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Biking Andalucia: the best cycling holidays in Spain

Article about Biking Andalucia

Source: Tyne Triathlon Club Newsletter

So, midsummer's passed, the nights are drawing in, it's near as dammit Christmas. Time to think about taking the bike to sunny Andalucia. Whether you want to train or play, this place is the antidote to the rain and gales we endure in Northumberland. It's bone dry, there's plenty of dry tracks and quiet mountain roads, and more climbs and descents than you can shake a stick at. Oh, and it's not often windy either.

We stayed with Dave Isaacs, who runs Biking Andalucia at Orgiva. This small town is on the edge of the Alpujarras (Driving Over Lemons country) but you don't have to move there (or read the book) to find the good tracks. Dave, a roadie and mountain biker from Cumbria, knows the place well and gets you to the best bits without wasting valuable holiday time. Many tracks run straight out of the town into the hills with little to do on tarmac, though we also drove to a couple of routes further off. There wasn't a lot of snow when we were there in February so we went up to 2,800 m and stopped in a refuge. The return to 400 m was 25 miles of almost continuous descent! After 5 days solid pedalling we were glad to get a bit of culture with a visit to Granada.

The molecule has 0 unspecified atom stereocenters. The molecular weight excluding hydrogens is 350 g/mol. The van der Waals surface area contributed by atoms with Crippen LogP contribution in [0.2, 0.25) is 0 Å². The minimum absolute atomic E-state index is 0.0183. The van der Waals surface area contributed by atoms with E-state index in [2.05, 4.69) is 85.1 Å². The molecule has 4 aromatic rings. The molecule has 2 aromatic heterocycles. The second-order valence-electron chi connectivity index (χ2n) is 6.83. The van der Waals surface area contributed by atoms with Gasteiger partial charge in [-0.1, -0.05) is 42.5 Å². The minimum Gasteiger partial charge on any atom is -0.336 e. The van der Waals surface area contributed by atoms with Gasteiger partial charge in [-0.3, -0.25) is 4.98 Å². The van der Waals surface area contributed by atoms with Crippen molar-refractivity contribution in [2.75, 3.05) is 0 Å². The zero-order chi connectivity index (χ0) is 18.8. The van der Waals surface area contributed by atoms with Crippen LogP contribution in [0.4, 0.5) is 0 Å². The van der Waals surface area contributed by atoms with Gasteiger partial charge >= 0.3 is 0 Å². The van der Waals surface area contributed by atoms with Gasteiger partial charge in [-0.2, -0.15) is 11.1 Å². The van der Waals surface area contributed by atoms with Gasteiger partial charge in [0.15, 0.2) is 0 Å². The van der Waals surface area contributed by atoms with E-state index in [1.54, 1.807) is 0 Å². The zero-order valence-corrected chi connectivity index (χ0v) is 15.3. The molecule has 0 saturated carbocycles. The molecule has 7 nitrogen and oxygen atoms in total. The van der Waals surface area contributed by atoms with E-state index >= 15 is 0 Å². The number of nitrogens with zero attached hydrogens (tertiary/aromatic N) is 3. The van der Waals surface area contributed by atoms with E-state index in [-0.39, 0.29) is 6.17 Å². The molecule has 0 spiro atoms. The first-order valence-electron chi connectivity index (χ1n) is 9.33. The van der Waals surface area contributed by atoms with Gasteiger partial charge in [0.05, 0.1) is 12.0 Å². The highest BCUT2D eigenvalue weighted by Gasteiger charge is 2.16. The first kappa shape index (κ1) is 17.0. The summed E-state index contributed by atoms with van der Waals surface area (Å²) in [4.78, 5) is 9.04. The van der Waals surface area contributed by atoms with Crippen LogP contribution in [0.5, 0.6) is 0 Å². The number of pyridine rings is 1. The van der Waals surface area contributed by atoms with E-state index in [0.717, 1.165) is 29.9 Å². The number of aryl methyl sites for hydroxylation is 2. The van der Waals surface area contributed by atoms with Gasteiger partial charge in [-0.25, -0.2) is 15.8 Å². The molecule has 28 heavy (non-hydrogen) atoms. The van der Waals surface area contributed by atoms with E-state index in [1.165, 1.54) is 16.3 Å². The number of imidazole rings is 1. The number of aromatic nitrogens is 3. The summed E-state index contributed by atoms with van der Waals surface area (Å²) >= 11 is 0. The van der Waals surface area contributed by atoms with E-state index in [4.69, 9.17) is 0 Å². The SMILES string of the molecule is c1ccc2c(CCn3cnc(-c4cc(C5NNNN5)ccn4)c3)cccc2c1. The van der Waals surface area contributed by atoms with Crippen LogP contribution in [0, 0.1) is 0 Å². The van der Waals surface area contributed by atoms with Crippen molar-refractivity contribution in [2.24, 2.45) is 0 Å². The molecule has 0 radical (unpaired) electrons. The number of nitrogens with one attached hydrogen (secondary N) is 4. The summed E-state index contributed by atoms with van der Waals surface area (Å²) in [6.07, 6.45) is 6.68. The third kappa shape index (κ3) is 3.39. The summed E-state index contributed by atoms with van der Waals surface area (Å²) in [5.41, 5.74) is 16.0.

Dave says he can work up an programme to suit, including on-road training routes or downhill. If you want altitude, you can cross the 3,400 m Veleta pass later in the year and overnight in Granada. If you want a dip in the Med, it's just a short drive away.

Getting there is pretty cheap: EasyJet fly to Malaga from Gatwick, Luton and Stansted. The drive to Orgiva takes 90 minutes, or Dave will pick you up. Spring, autumn and winter are the best times - summer's far too hot.

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